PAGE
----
And Duncan left the door open for additional flexibility beyond even that, telling states in a blog post last year that he generally expected most would put evaluations tied to new tests in place by 2015-16, but that he would work with them if they needed additional leeway beyond that year.
Having different sets of expectations for different states at different times during the waiver process can cause confusion, said Sandi Jacobs, the vice president and managing director for state and district policy at the National Council on Teacher Quality, a research and policy organization in Washington.
"There doesn't appear to be a clear set of operating principles guiding these decisions," Jacobs said. "It does seem like they are treating states as individuals, but I'm not sure that has led to clearly consistent policy across states."
In some cases, states say they are already well along the road of using student data to inform evaluations—it's just that they've made changes to their state assessments and need to have the new tests in place for at least a couple years. That will allow them to establish a baseline for student performance so that teachers can be judged fairly on student growth, before the evaluations tied to the new tests can be used for hiring and firing.
Bay State's Approach
Massachusetts, which won a federal Race to the Top grant in part because it was moving forward on teacher quality, is giving districts extra time to fine-tune measures for student growth. The Bay State's system calls for evaluations to incorporate at least two measures of student progress. That can be a complicated process, and most districts sought extensions from the state for at least some grades and subjects.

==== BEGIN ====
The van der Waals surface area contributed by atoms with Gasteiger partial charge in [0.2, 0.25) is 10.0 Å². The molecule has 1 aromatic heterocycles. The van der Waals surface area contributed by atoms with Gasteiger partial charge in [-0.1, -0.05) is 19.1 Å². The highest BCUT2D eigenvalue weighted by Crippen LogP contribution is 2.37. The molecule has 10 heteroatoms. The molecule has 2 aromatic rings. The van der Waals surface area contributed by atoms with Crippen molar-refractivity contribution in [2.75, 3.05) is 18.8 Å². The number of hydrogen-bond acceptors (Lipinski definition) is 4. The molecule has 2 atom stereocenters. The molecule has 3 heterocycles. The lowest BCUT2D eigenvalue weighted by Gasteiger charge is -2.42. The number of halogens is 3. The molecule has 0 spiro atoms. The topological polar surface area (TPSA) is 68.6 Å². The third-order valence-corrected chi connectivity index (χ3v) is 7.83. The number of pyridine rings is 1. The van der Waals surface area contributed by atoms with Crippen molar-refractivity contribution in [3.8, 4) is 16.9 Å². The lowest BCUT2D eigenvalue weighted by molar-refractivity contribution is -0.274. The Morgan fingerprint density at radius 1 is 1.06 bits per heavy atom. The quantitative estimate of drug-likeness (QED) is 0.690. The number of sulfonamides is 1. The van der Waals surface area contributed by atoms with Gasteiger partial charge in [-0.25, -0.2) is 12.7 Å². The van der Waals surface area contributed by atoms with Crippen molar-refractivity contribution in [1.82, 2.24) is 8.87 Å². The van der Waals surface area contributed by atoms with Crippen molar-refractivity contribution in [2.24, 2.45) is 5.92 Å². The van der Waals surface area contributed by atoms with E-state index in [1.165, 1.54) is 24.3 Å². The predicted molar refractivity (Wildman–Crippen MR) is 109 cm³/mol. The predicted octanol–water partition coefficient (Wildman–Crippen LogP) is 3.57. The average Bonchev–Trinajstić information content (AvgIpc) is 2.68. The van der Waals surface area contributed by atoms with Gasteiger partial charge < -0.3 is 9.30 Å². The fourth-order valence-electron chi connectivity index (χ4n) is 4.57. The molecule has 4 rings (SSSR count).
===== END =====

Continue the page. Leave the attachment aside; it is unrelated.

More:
What's more, the state gave districts extra time to pinpoint measures for another component of the evaluations—educator impact, said Jackie Reis, a spokeswoman for the Massachusetts Department of Elementary and Secondary Education in an email.
"Our goal has been to implement an evaluation system that strengthens teaching while also giving districts the time and flexibility to meet the requirements in a way that is meaningful to their educators," Reis said.
Rhode Island has had its teacher-evaluation system in place since 2012-13, according to Elliot Krieger, a spokesman for the department. But the state only began using the Performance for Assessment of Readiness for College and Careers, or PARCC, tests this past school year. The Ocean State will need at least one more year of student data before it can link the tests to student growth on that test, Krieger explained in an email.
Similarly, Kansas has had its evaluation system—which varies somewhat district by district—in place since the 2013-14 school year, said Bill Bagshaw, the assistant director of teacher licensure and accreditation. But, like Rhode Island, the state needs to give its new assessment time to produce data, and it will take until the 2016-17 school year for Kansas to get the information it needs to measure student growth.
Bagshaw knows a new NCLB law that doesn't include the teacher-evaluation requirement may be in place by that time. But he's hoping school districts will stay the course on teacher performance reviews.
Kansas officials hope that districts would stick with the evaluation systems, even if a newly reauthorized ESEA doesn't require it, Bagshaw said. He also pointed to a state statute that calls for districts to consider academic improvement as a factor in evaluations—and a reauthorization of ESEA wouldn't change that.
"Districts have done so much work. I think we would all hope that people wouldn't undo anything they have done simply because they don't have to" from a federal perspective, he said.
Vol. 35, Issue 04, Pages 20,24